At Long Last, A New Era Of Legal Sports Betting Begins For New Jersey

Delaware may have been the first state outside of Nevada to offer legalized sports betting. But New Jersey, it seemed, made us forget that fact.

A new era for the Garden State began last week after years of legal battles ultimately ended with the US Supreme Court striking down the Professional and Amateur Sports Protection Act (PASPA) last month.

The first legalized NJ sports betting action took place at Monmouth Park racetrack and Borgata in Atlantic City. And there was much rejoicing.

Monmouth finally gets in on the action

Thursday was overdue for Monmouth Park.

Since being leased from New Jersey in 2012, the 72-year-old racetrack has sought alternative revenue streams just to stay afloat. The track was set to offer sports betting some six years ago until the sports leagues sued the state, shelving Monmouth’s plans to get a much-needed revenue boost.

Even after SCOTUS cleared the path for regulated sports betting, a delay in bill finalization — Gov. Phil Murphy taking his time in signing the legislation — prevented Monmouth from opening its $2.5 million William Hill sportsbook. This meant the park missed taking bets in time for Game 4 of the NBA Finals and the Belmont Stakes, among other events.

Last Monday, Murphy finally put pen to paper, and Monmouth’s long-awaited sports betting dreams came to fruition. Fittingly, as the state’s first legalized wagers, Murphy made two futures bets: Germany to win the World Cup and the New Jersey Devils to win next year’s Stanley Cup.

“This is a long time coming, so it’s very exciting,” said William Hill CEO Joe Asher. “To come here on the day it’s happening, and to see all the news trucks outside — you start to think of the path we traveled to get here. You see all the new employees working here. It just reinforces the jobs that have been created by the Supreme Court’s decision and the efforts of so many people for so long.”

So how good was NJ sports betting at Monmouth?

Statistics regarding sports betting revenue and handle were not released, but Monmouth Park president and CEO Dennis Drazin told the Asbury Park Press that the “numbers have been very strong.”

On-track handle for Saturday and Sunday was up 18 percent, and attendance spiked 21 percent. On Father’s Day alone, attendance jumped by more than 5,000 year over year and total handle was up nearly $750,000 from last year’s Father’s Day.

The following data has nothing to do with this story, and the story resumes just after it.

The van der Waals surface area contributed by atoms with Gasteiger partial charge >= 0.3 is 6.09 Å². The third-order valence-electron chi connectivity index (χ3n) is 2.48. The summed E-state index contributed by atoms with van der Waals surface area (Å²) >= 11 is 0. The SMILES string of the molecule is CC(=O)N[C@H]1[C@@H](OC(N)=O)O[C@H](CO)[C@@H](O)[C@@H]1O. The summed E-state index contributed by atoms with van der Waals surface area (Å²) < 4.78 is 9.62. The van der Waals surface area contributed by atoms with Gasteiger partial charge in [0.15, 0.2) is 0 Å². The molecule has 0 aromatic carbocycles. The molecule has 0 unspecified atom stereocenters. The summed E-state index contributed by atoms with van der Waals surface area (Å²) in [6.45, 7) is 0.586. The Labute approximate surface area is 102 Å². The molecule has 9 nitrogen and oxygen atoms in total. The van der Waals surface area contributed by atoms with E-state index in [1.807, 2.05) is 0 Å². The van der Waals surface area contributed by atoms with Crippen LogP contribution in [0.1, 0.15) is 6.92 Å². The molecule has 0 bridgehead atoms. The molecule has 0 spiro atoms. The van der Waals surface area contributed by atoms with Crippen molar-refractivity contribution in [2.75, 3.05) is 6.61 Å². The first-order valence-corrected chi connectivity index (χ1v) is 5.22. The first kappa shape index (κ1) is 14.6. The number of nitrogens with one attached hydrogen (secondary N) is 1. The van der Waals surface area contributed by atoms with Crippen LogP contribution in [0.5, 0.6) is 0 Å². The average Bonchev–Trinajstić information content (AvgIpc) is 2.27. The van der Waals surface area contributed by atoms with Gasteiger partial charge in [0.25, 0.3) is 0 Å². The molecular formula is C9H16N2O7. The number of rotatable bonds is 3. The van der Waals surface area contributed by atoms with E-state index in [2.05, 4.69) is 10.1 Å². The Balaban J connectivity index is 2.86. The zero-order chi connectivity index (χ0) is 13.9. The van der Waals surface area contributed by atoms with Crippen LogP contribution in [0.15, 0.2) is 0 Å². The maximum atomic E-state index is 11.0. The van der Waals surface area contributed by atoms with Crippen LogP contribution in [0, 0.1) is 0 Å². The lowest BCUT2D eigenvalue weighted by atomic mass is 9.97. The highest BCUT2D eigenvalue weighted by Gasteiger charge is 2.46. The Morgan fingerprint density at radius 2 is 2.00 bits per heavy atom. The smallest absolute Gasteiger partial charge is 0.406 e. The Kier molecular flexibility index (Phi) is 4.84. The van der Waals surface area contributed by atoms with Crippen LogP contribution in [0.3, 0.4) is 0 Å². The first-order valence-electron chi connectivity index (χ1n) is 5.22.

So just imagine what sports betting figures will look like, considering that lines at the William Hill kiosks were quite lengthy throughout the weekend.

Borgata and Atlantic City right behind

Thirty minutes after Monmouth opened sports betting, Atlantic City did the same. Borgata opened its renamed Race & Sports Book, while the casino moves forward in constructing a $7 million sportsbook lounge.

Hall of Fame basketball player Julius Erving was the casino’s special guest, laying down $5 for the Philadelphia Eagles to repeat as Super Bowl champions. NJ Senate President Steve Sweeney, a vocal proponent for sports betting, was right behind Erving, placing $200 on the Green Bay Packers to win the NFL title.

“This couldn’t be a better birthday present for Borgata and our team members today to bring on another form of entertainment,” Borgata president Marcus Glover, whose casino celebrates its 15th year this summer, told the Press of Atlantic City.

“(Sports betting) brings a sense of vibrancy and adds to the excitement that already exists inside the four walls of Borgata today. …Today, Borgata leads the way as New Jersey enters a new era of sports entertainment.”

After making his bet at Monmouth, Murphy made his way to Borgata, laying down two wagers: one on the New York Mets, the other on Martin Truex Jr. to win an upcoming NASCAR race.

“Obviously the specific revenue associated with sports betting is going to be significant and growing, but it’s going to have a knock-on impact,” Murphy said. “You can see, instead of going to Las Vegas for an NFL playoff weekend, you could see people posting up here in Atlantic City.”

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Sports betting ready to take over NJ

Monmouth and Borgata proved to be the spark for a soon to be roaring fire in NJ sports betting.

A sportsbook is scheduled to open July 15 at Meadowlands Racetrack, which has partnered with Betfair US, while Resorts in Atlantic City could have a DraftKings-branded book opening in due time.

Late last week, it was reported that Caesars Entertainment was planning to open sportsbooks at each of its three Atlantic City properties — Caesars, Bally’s and Harrah’s — by mid-August.

Also in AC, Ocean Resort Casino, which is targeting a June 28 opening date, has teamed with William Hill for a casino-centric sportsbook.

Golden Nugget, meanwhile, is also expected to have a book soon, though the AC casino will not be able to offer NBA bets, as owner Tilman Fertitta also owns the Houston Rockets.

Clearly, New Jersey is ready to bask in the glow of legalized sports betting. Finally.

“There’s an old adage that you bet with your head not with your heart,” Murphy said. “For the past seven years, our heads and hearts were in alignment as we fought to overturn an unlawful and unfair federal law. We knew in our heads we were right, and we knew in our hearts that we’d win. And we have.”

About the Author

Grant Lucas

Grant Lucas is a longtime sportswriter who has covered the high school, collegiate, and professional levels. A graduate of Linfield College in McMinnville, Grant has covered games and written features and columns surrounding prep sports, Linfield, and Oregon State athletics and the Portland Trail Blazers throughout his career.